However, incurring risk is not inherently bad. It is important to understand risk—and financial risk, specifically—to ensure that an organization’s portfolio of activity reflects an appropriate level of risk given the organization’s culture, financial position and strategic plan.
The board plays an important role in defining the risk posture, also known as risk tolerance, of an organization. However, a more complete view of risk posture considers a combination of risk tolerance and risk appetite. Risk tolerance implies a defensive approach to risk, while risk appetite suggests a more strategic approach that recognizes that meaningful strategic gains generally require an element of risk-taking, or the proverbial “no pain, no gain” scenario.
The board should have an explicit discussion about risk to ensure that leadership has a shared perspective about both the tolerance and appetite for risk. Most importantly, this conversation should be part of an organization’s strategic thinking because risk posture may influence organizational direction and priorities.
How should a conversation about risk posture be framed? At its simplest, the question is: Are people in the organization comfortable taking risk? is can be expanded by thinking about risk tolerance or appetite for the key risk categories for an organization. An organization may be willing to take on more financial risk while wanting to minimize any quality or safety risks (See Assess Your Organization’s Risk Posture, page 19).
Elements of Risk
Risk has many faces. While most ultimately translate into a financial impact, to manage risk, an organization needs to identify it and take steps to mitigate its frequency and impact.
- Credit: The risk that an organization’s bond rating or ability to access capital is reduced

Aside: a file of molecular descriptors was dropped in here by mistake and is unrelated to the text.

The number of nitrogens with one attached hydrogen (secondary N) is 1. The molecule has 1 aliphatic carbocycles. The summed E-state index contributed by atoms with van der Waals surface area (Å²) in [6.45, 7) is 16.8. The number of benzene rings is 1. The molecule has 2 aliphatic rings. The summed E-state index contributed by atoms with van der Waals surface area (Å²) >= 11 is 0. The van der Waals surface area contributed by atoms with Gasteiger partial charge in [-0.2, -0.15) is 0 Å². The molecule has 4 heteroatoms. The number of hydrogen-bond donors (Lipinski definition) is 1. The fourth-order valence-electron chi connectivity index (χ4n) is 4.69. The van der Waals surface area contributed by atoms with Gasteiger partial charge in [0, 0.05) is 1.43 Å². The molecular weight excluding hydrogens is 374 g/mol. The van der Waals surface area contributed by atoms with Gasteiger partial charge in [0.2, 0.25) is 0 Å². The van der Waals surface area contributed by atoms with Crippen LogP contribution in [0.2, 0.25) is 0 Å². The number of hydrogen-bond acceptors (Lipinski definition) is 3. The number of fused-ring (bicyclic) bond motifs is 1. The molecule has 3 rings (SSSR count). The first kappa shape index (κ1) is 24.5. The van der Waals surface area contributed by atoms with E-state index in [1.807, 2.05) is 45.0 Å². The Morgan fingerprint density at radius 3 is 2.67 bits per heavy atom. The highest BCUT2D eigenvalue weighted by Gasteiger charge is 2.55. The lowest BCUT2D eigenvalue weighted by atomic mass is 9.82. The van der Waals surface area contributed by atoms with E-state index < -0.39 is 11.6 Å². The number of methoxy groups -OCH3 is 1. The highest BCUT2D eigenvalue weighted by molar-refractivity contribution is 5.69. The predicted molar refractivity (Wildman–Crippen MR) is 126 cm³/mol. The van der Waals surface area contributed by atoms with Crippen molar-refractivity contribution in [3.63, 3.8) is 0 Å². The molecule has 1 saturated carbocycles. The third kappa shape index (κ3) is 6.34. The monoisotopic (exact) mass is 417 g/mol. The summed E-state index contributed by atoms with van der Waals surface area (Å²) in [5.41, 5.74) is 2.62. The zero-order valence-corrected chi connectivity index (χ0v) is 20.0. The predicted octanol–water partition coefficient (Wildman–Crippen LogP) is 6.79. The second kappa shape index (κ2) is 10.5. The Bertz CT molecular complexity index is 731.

- Capital: The risk of capital cost overruns
- Cost structure: The risk of higherthan- expected supply or labor costs
- Revenue structure: The risk that payer class mix will change or that average payments will be much less than expected
- Quality: The risk that outcomes will be impacted negatively
- Safety: The risk that a patient, employee or the public’s safety will be impacted negatively
- Compliance: The risk of being out of compliance with regulations
- Legal: The risk of legal liability
- Regulatory: The risk that Medicare or Medicaid rules will change
- Market: The risk that the market or demand for a new venture will not materialize
- Reputational: The risk that the good will of an organization is compromised
- Physician-capacity availability: The risk of losing physician capacity and therefore availability and access
- Relational: The risk of harm to the relationship between an organization and stakeholders such as physicians
All types of risk come together in enterprise risk management, which is a comprehensive, three-dimensional view of the risk facing an organization. While many risks ultimately can be translated into financial implications (for example, if market share goes down, so may patient revenue), effectively managing the risk should not be viewed solely as a financial challenge or as a problem for risk managers alone. The various kinds of risk need to be part of the decision-making process throughout an organization and integrated into myriad business decisions.
ERM focuses on the development of a methodology to create repeatable processes to identify, evaluate and monitor risk on an ongoing basis. This requires an understanding of the top risk factors for an organization, project or area, and the estimated frequency and severity of their occurrence. This approach to understanding and managing risk is multidimensional and can require synthesizing the perspectives of different areas of an organization to paint a robust picture of risk.
Risk vs. Uncertainty
There is a big difference between risk and uncertainty. The level of risk is directly related to the probably of a certain outcome. Higher-risk paths are associated with a lower probability of actually occurring. Organizations undertake risky directions when the outcomes are so desirable that the probability of failure makes it worthwhile.